The call came in at 8AM on a Monday. My background check had come back clean; urinalysis was the last hiring hurdle. I was given until 2PM to claim my lab order, and afforded 48 hours from the moment I did so to tackle the task.
I bought two water gallons, and a cigar encased inside an aluminum cylinder from the corner store. Next, I drove to head shop apotheosis, Orlando’s Purple Ringer. There, I dropped 30 bucks on a bottle of Detoxify, an orally-ingested detoxicant. The product, imbibed hours before a screening, claimed to cloak the presence of certain “toxins” in one’s pee for a time.
Detoxify’s “Suggestions” included exercise prior to one’s drug screen, to “raise metabolism and hasten detoxification.” Monday, I stomped stairs for 45 minutes. Tuesday, I punched a bag until fatigue ballasted my arms. Wednesday, I ran the treadmill until my legs went limp.
Late Monday, I squatted my best friend’s stoop. Josh loves Mountain Dew like MAGA hates free and fair elections. I gifted him a 2L bottle in return for a single pristine bladder movement.
7AM Wednesday, I awoke. Detoxify lobbied for “light meals the day of your deadline;” I made do with an egg white on toast. At 1:00PM, I broke the seal. The “tropical flavor” was a nauseating citrus parody. It took me 20 minutes to drown 16 ounces.
Pulling out of my parking space, a concern crossed my mind like sniper fire: The sample I was about to submit had been sitting out for a day and a half. Lukewarm urine might raise red flags. I considered nuking it, but the half-hour drive to Quest Diagnostics made doing so pointless. What’s more, what if the cigar sheath’s briny load failed to fill the specimen jar? My worries multiplied like wet gremlins. I thought about ditching the ringer altogether, but, having binge drank H2O for two days, I feared I’d piss Evian. I resolved to supplement Josh’s bladder bilge with just enough of my own to warm the batch.
I breached the lab’s bowels. I moved gingerly, lest the cigar sleeve give my bikini briefs the slip. A female lab tech attended to paperwork, while a Samoan in a snug lab coat audited my health history. I talked too much, trying to look less nervous. To sell my “guy with nothing to hide” guise, I conceived of a few pranks the two could/should play on patients for schadenfreude. One involved downcast eyes, and a deep sigh, before apprising patients of their perfect health.
I was issued a specimen cup, and ordered not to flush or run the faucet. Inside the john, I accessed my contraband. Whilst popping the cork, decorative paint flecks fouled the sample. Luckily, said flakes floated, allowing me to purge them for the price of only a few drops. This seemingly insignificant deed could have done me in. A trickle of moisture in an otherwise bone-dry sink basin would evince my defiance of a direct order. I reached for a hand towel, meaning to mop up the miniature mess. Doing so, I espied the trashcan’s vacuity and had a Doctor House moment: Why would unwashed hands need drying? Instead, I dried the sink well with my wife beater’s hem.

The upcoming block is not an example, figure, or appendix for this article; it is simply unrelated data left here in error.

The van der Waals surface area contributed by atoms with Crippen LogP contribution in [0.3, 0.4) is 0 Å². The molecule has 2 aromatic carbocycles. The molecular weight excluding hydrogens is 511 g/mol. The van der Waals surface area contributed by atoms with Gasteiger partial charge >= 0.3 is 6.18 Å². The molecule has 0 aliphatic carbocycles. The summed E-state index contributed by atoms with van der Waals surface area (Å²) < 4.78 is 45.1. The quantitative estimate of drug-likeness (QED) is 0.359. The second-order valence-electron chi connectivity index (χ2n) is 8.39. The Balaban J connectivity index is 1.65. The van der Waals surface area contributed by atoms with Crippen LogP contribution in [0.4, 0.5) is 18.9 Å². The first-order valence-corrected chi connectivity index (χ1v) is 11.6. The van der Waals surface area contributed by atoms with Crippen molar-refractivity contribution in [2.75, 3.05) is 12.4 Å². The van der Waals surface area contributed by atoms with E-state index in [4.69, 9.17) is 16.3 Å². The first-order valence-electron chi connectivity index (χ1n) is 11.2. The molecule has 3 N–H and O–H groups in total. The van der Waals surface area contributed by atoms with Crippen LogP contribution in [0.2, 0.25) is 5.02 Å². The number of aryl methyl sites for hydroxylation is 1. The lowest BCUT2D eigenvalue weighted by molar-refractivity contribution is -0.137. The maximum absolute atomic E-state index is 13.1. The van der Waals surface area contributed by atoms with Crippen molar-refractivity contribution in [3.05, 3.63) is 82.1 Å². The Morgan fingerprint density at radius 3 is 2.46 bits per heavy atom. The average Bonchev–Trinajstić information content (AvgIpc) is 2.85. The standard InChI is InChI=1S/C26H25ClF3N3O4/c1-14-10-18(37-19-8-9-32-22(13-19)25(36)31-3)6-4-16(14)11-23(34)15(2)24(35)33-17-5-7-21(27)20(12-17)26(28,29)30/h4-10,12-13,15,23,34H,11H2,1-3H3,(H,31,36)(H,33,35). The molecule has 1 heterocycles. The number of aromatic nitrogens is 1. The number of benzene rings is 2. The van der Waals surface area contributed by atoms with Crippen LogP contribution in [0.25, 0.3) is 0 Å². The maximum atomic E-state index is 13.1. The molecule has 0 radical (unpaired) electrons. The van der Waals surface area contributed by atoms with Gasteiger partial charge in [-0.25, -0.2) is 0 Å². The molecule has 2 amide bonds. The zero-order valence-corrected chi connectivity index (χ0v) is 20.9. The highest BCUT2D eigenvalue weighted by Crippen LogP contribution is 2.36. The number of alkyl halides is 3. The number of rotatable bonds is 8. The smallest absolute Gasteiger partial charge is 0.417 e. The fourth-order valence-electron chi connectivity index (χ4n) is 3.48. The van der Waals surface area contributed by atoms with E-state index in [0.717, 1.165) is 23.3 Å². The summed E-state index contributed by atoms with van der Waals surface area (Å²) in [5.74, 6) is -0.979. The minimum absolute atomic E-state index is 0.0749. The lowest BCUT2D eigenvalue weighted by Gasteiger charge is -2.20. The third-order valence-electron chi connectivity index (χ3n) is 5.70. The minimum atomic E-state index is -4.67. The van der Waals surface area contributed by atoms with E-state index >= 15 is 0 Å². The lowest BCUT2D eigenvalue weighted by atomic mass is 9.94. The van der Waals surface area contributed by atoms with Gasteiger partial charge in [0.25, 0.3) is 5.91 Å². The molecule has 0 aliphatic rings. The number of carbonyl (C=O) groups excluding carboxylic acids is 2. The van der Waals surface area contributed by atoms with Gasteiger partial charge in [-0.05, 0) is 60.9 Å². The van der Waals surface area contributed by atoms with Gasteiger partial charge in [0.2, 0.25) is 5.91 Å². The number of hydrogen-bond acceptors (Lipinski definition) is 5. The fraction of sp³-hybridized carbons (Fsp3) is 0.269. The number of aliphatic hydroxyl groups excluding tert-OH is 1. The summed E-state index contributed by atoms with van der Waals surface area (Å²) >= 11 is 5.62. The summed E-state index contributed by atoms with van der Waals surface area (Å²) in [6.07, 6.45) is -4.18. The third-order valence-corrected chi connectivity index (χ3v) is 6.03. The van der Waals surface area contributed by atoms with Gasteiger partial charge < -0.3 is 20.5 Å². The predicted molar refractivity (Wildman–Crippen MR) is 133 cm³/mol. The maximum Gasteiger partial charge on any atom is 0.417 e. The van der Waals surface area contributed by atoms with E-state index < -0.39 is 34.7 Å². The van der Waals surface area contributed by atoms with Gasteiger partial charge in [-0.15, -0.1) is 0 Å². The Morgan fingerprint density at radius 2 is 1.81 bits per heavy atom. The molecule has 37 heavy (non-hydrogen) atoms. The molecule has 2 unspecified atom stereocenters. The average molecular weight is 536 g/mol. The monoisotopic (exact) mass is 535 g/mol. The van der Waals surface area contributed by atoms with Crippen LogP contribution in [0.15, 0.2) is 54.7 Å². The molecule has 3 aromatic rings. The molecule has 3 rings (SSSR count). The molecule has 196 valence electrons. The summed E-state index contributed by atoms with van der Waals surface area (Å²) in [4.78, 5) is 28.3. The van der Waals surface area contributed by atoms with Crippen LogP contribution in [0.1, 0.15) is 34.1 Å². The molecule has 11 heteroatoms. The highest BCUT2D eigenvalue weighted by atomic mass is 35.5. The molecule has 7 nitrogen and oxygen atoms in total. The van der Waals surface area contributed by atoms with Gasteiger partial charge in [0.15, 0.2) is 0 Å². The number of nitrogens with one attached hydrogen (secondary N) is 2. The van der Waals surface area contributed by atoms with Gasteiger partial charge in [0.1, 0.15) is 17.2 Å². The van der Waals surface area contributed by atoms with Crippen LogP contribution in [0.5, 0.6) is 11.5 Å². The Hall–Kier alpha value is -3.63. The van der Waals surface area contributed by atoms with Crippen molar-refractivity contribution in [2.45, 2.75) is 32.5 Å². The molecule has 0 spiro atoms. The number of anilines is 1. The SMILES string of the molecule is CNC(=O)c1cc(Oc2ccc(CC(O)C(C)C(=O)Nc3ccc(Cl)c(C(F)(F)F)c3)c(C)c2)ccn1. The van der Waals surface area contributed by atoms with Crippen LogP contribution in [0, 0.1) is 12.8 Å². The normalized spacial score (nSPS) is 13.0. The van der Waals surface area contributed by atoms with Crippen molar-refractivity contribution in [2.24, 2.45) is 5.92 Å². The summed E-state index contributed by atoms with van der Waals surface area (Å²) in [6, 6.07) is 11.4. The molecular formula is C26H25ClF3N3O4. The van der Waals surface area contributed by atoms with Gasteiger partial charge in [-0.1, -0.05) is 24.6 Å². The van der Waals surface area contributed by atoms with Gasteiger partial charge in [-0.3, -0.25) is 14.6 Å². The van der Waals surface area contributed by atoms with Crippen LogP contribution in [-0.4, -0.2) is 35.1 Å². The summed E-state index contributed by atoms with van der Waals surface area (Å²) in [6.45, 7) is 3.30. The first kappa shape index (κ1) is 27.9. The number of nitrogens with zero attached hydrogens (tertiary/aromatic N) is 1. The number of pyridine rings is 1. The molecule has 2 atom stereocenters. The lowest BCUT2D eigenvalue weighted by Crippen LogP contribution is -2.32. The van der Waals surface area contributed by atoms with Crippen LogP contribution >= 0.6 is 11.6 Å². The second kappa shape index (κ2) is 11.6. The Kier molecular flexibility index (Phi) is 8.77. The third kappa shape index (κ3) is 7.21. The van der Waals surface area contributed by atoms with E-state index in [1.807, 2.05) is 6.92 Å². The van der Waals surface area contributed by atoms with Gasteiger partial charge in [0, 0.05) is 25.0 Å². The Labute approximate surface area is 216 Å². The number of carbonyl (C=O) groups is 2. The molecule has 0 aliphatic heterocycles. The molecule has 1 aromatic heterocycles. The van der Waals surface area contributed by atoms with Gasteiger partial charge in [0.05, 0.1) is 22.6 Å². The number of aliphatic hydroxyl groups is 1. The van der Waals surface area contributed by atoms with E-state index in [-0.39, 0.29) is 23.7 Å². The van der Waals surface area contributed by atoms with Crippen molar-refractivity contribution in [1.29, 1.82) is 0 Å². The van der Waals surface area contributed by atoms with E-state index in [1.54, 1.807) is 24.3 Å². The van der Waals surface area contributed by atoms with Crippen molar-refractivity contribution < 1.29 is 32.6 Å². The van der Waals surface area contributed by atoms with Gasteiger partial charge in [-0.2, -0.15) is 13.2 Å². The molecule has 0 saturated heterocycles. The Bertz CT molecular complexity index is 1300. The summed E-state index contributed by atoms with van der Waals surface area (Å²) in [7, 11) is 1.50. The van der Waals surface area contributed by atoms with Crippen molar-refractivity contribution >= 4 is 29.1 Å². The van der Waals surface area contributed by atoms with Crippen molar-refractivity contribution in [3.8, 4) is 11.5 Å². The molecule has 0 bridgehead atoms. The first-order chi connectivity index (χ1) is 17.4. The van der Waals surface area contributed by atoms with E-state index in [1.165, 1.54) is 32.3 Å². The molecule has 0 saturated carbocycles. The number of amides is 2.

I surrendered the cup to the Samoan, who sealed and signed it. My plan had gone off without a hitch, or so it seemed. On receiving it, Maui scrutinized the specimen cup like a jeweler inspecting a black-market black diamond for flaws.
“This sample doesn’t look right,” he announced, “the color looks strange, like it’s been watered down.”
“Note that,” the female lab tech barked back.
“Water’s all I drink,” I driveled, suddenly teetering on trembling knees.
“I’m kidding” the Samoan barked, a Satchmo smile supplanting barren earth. “We wondered how funny you’d think it was when it happened to you.” These two Goddamned do-gooders had pranked me as punishment for the schadenfreude I’d proposed earlier.
All’s well that ends well; I started work one week later.
At the risk of being labeled a hypocrite, I’ll tell anyone who asks that drugs are a bad idea, full stop. This was not the bullet I’ve dodged because select compounds weren’t effervescing in my system.
Years ago, a mouth-breathing Highway Patrolman collared me for DUI, despite ample evidence to the contrary. By and large, barrel-chested state troopers don’t take to articulate college kids (particularly 4th Amendment conversant ones). Tempers flared, first, his, then, mine. Two breathalyzer tests proved my unequivocal sobriety. The increasingly desperate trooper then bullied me into a urinalysis, hoping that a test for illicit substances would succeed where a test for spirits had failed. Per chance, poverty had kept me uncharacteristically clean for weeks. All charges were ultimately dropped.
About the Creator
My opinion column garnered more reader responses than any other contributor in the paper's 40-year run. As a stand-up comic, I performed in 16 countries & 26 states. I've written 2 one-man shows, umpteen poems, songs, essays & chronologies.